LIMITED DOUBLE ETCHED LP/CD/DL
John Fell Ryan
Jon Winfield Nicoholson
Lala Fell Ryan
PALACE TO PALACE
SAME ADDRESS, DIFFERENT CITY
LOOKIN' FOR POLY
GRINNING IN YOUR FACE
SONG TO THE SIREN
THE RETURN OF THE ACID BEAT-BOX INNER VOYAGERS. (LEST WE FORGET THE FLUTES & PIANOS TOO)
"TIME KEEPS SLIPPING INTO THE FUTURE"
2012 I SAW JOHN/JEFF & LALA IT WAS MIDNIGHT IN LONDON & THEY WERE GETTING INTO A TAXI ON BRICK LANE, HEADING OFF FOR AN OVERNIGHT STAY ON THE FLOOR OF GATWICK AIRPORT IN ORDER TO CATCH A HELLA EARLY FLIGHT TO THE LAND OF THE MIDNIGHT SUN…..JFR TURNS TO ME BEFORE LEAVING TO ASSURE ME THEY WILL BE FINE “ I’VE A KING JAMES BIBLE & A PACK OF TAROT CARDS TO SEE ME THRU”.
EXCEPTER HAD THAT VERY EVENING SPOOKED THE HORSES PLAYING THE ROUGH TRADE EAST SHOP WITH JFR PARADING A NEWLY TORN & SHORN TREE AROUND THE STORE TO PROTECT HIMSELF FROM JIHAD ATTACKS FROM IRATE MUSLIMS AFTER LALA’S LOCAL SHOPPING SPREE FOR CUT PRICE BURHKAS. A LOCAL FLYING LIZARD LEFT LOOKING UNCOMFORTABLE WHILE THE FAITHFUL PASSED AROUND A KNOWING SMILE.
THIS ALBUM WAS BIRTHED EARLIER IN THAT YEARS EURO TOUR - A WEEK LONG STOPOVER AT FAUST STUDIOS IN PRAGUE POST CREEPY TEPPEE ACID FEST GATHERING. AND LATER WAS TEASED TO FIRM ERECTNESS IN THEIR VERY OWN L.A. HOME/STUDIO..NO AUTO-TUNE WAS USED IN THE MAKING OF THIS RECORD.
THEIR WASTE COAST ODESSY MISH-TAKE IS NOW HISTORY AND THE FAMILY ARE NOW SAFELY RELOCATED IN THE LAND OF LIVING BACK IN POST APOCALYPSE BROOKLYN TOWN, IN A NEW YORK STATE OF MIND.
BUT THEIR TRAVEL PLANS FOR NOW ARE CURTAILED BY THE CONTROLLING FORCE OF A THREE FOOT HIGH JEDI MASTER BEING WITH A SLEEP DISORDER…..WILL WE EVER SEE THEIR LIKE AGAIN ?
2013 RECORD LABEL BFP MEETS A PERFECT STORM - LIFE, DEAF, DEATH, LIES, MONEY, MADNESS.
THERE BE MONSTERS.....
"PICK YOURSELF UP, DUST YOURSELF OFF, START ALL OVER AGAIN" AS THE SONG GOES.
A CHRISTMAS COLLISION IN A NEW YORK SNOW GLOBE "IN ALL THE BARS IN ALL THE WORLD...."
EXCEPTER OPEN FOR CHRIS & COSEY - DOWNTOWN NEW YORK SHOW. THE BAND START THEIR SOUND SURROUND DOUSING OF THE ROOM AS THE FULL HOUSE AUDIENCE FIGHT THEIR WAY IN. GUESTS 86-ED.
NO ONE REVIEWS THE SHOW.
SPRING 2014 - HEXED, VEXED, A DOUBLE CLICK OF THE HEELS.
EXCEPTER TOUR EUROPE USING SPIRIT GUIDES TO TRY TO LOCATE THEIR MISSING RECORD CO.
FLIGHT CONTROL COMPUTERS DOWNED. APOLOGIES YOUR FLIGHT WAS DELAYED.....
Blast First Petite; 2014
By Marc Masters ; October 8, 2014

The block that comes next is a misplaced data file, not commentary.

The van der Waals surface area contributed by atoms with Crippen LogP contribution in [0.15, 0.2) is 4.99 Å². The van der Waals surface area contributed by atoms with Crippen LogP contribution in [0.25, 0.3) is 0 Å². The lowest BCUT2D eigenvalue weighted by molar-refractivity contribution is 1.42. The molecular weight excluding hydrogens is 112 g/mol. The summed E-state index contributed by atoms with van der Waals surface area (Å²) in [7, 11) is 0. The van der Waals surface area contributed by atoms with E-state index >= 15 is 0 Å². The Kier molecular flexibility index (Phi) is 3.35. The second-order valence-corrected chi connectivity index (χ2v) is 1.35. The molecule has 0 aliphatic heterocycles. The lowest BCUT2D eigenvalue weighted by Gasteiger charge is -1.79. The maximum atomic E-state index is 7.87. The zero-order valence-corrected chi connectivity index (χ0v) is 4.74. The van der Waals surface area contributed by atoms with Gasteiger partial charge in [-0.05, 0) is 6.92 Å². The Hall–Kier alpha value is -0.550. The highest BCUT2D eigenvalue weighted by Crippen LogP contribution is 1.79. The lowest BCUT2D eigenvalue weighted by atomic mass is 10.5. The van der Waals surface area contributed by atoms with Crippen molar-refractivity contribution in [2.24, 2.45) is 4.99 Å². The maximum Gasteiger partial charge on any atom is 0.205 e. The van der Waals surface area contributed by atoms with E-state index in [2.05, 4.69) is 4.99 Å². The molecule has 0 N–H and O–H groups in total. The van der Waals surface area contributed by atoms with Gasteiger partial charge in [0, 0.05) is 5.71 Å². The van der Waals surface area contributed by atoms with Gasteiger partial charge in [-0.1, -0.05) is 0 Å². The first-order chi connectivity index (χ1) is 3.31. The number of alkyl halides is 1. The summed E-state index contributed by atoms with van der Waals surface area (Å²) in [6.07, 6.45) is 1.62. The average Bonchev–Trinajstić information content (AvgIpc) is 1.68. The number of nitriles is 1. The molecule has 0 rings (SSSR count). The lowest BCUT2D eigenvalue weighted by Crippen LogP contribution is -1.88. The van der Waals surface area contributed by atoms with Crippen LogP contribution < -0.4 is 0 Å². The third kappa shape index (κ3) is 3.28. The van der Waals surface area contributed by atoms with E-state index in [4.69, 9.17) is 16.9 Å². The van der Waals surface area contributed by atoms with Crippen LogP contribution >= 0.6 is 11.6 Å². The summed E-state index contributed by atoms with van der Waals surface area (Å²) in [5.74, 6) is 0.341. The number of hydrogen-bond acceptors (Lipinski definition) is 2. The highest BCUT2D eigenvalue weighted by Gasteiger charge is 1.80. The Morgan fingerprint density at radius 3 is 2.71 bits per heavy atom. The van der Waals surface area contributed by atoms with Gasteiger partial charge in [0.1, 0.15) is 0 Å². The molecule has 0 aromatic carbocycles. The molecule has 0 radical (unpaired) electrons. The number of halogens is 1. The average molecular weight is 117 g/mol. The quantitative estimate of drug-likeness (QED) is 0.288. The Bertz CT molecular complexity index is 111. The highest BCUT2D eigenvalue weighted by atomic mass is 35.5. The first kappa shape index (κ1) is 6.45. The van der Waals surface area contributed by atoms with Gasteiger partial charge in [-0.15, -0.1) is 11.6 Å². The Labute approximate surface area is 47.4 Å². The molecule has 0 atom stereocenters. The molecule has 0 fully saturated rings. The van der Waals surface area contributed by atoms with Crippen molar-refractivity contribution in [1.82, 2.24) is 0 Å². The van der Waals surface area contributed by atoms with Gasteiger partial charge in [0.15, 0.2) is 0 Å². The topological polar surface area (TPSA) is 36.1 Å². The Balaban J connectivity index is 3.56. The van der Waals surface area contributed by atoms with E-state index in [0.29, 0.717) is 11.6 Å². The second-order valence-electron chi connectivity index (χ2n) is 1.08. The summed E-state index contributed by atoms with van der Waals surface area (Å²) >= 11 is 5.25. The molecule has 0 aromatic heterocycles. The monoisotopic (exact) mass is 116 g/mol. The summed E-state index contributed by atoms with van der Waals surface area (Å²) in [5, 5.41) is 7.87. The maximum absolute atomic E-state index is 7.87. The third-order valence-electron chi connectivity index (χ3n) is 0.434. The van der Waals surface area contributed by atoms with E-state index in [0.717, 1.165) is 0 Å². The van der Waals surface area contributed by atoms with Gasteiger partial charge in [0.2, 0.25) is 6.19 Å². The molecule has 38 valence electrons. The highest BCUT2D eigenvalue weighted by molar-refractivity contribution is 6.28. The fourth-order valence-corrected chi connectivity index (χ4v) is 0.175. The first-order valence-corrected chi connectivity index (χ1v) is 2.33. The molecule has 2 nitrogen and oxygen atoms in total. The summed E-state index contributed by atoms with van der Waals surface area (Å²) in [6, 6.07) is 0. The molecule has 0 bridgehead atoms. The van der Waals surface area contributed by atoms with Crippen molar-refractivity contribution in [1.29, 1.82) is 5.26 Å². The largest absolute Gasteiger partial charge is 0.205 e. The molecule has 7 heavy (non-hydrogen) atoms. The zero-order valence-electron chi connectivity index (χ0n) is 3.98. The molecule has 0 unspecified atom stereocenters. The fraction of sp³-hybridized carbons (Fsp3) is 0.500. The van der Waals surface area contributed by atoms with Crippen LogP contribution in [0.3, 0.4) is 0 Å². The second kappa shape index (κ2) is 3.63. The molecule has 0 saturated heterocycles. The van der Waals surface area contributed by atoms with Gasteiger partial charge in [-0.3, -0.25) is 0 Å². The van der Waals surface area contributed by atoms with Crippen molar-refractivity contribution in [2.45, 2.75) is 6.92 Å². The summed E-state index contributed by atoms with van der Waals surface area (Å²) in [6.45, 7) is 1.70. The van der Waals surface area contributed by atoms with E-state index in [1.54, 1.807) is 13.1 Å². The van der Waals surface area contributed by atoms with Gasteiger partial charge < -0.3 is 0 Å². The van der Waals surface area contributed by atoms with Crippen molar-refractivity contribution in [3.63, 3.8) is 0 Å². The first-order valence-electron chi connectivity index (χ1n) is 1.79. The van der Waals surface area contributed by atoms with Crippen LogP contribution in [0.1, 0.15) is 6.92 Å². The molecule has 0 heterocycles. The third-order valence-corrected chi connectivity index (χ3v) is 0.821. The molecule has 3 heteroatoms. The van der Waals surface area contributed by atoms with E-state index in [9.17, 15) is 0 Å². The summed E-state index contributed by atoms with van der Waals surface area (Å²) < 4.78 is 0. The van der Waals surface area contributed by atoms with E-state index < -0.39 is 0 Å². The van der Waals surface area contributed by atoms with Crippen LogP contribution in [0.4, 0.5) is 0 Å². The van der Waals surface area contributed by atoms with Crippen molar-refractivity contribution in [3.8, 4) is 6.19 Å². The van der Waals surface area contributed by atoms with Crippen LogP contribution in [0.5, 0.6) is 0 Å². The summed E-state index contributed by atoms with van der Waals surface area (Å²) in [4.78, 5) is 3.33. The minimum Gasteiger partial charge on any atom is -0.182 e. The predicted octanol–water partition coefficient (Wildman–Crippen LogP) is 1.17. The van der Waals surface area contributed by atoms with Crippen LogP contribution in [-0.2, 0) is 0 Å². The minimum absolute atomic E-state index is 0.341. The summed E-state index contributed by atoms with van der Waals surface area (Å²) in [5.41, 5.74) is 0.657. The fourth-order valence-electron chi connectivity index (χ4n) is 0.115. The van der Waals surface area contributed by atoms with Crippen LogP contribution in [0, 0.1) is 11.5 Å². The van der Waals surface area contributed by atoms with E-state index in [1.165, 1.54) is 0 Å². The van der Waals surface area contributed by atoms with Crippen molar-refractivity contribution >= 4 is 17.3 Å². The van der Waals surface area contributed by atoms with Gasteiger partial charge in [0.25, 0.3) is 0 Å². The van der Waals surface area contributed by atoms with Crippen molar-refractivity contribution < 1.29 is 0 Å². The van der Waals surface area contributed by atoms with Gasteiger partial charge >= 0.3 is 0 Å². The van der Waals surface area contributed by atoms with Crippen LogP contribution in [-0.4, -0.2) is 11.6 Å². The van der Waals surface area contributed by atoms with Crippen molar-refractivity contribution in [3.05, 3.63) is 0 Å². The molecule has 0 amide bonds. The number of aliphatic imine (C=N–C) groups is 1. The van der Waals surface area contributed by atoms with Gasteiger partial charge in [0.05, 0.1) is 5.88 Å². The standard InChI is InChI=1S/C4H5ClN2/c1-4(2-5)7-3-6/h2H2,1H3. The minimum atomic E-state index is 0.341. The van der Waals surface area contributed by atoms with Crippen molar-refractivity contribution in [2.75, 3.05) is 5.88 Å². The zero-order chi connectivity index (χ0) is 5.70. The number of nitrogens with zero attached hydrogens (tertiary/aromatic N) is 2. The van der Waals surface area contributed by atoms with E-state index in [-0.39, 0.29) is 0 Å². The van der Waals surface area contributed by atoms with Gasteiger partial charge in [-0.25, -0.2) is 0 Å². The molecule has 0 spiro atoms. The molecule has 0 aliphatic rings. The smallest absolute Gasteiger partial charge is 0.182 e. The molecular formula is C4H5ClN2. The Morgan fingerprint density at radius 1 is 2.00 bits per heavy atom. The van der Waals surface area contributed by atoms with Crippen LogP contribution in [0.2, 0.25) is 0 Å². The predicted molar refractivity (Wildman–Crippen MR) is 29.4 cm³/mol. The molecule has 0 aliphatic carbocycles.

By all rights, Familiar should be the sound of Excepter falling apart, or at least picking up the pieces. In 2011 they lost member Clare Amory to cancer, and her partner, band member Nathan Corbin, decided he couldn’t continue in the group without her. Founder John Fell Ryan and his wife and bandmate Lala Harrison Ryan moved from Brooklyn to Los Angeles, then returned. It's been four years since Excepter's last full-length, Presidence, so it's reasonable to expect Familiar to reflect this disarray, especially since their open-ended jams have always sounded on the verge of collapse.
But Familiar turns out to be one of the most focused efforts in this idiosyncratic band’s 12-year history. Some tracks are practically pop songs compared to Excepter's standard wandering sound, and even the more abstract pieces have distinct shape and purpose. Part of this is due to a plan conceived long before Amory passed away: to make songs with “familiar” instruments and melodies, some even nodding to nursery rhymes. The group had only a week to record during a 2012 European tour, so efficiency was at a premium; what makes Familiar impressive isn’t those goals (Excepter has veered toward conventional structure before), but that the results feel natural. There’s no sense of the band squeezing awkwardly into new costumes. Everything fits well; each sonic element is right where it belongs.
This unforced unity is clearest when comparing more melodic tracks to looser siblings. Opener “Maids”, with Lala’s ethereal chants riding a wave of cresting beat, is their catchiest song since the ear-worming “‘Rock’ Stepper” (from 2006’s Alternation, the only Excepter album that matches Familiar in sharpness). Yet “Same Address, Different City”, which sees John drooling like Mark E. Smith over meandering electronic squiggles, manages to scale as high as “Maids”. Similar parallels emerge when you put new-wave-ish “Palace to Palace” next to mantra-like “Grinning in Your Face”: one relies on hook and the other on repetition, yet both build momentum without wasting a single breath.
The most thrilling example of Familiar’s laser focus comes on a seven-minute mini-masterpiece called “Destroy”. It's Corbin’s only contribution to the album, a piece he recorded with Amory when she was ill, in hopes of destroying her sickness with sound. Even though it was created separately from the rest of Familiar, it fully encapsulates the record’s strengths. Spraying whirring noise and morse-like transmissions over a pile-driving beat, “Destroy” is deceptively chaotic: jump to any point and it’s like waking up in a hailstorm, but chart it from start to finish and a near-classical sense of order emerges, with each element replacing its predecessor logically and mesmerizingly.
As if to emphasize the structured-ness of Familiar, Excepter closes the album with a cover of Tim Buckley’s 1970 ballad “Song to the Siren”. It’s the spot where the group most risks sounding like someone else, but rippling keyboard and Ryan’s long moans wash the tune in Excepter vibes. Still, it’s a daring move, and makes it tempting to paint this album as a complete rebirth for a band who deserves one. But their journey hasn’t exactly been linear, and they’re just as likely to throw a curveball next time as they are to continue down Familiar’s excellent, distinctive path.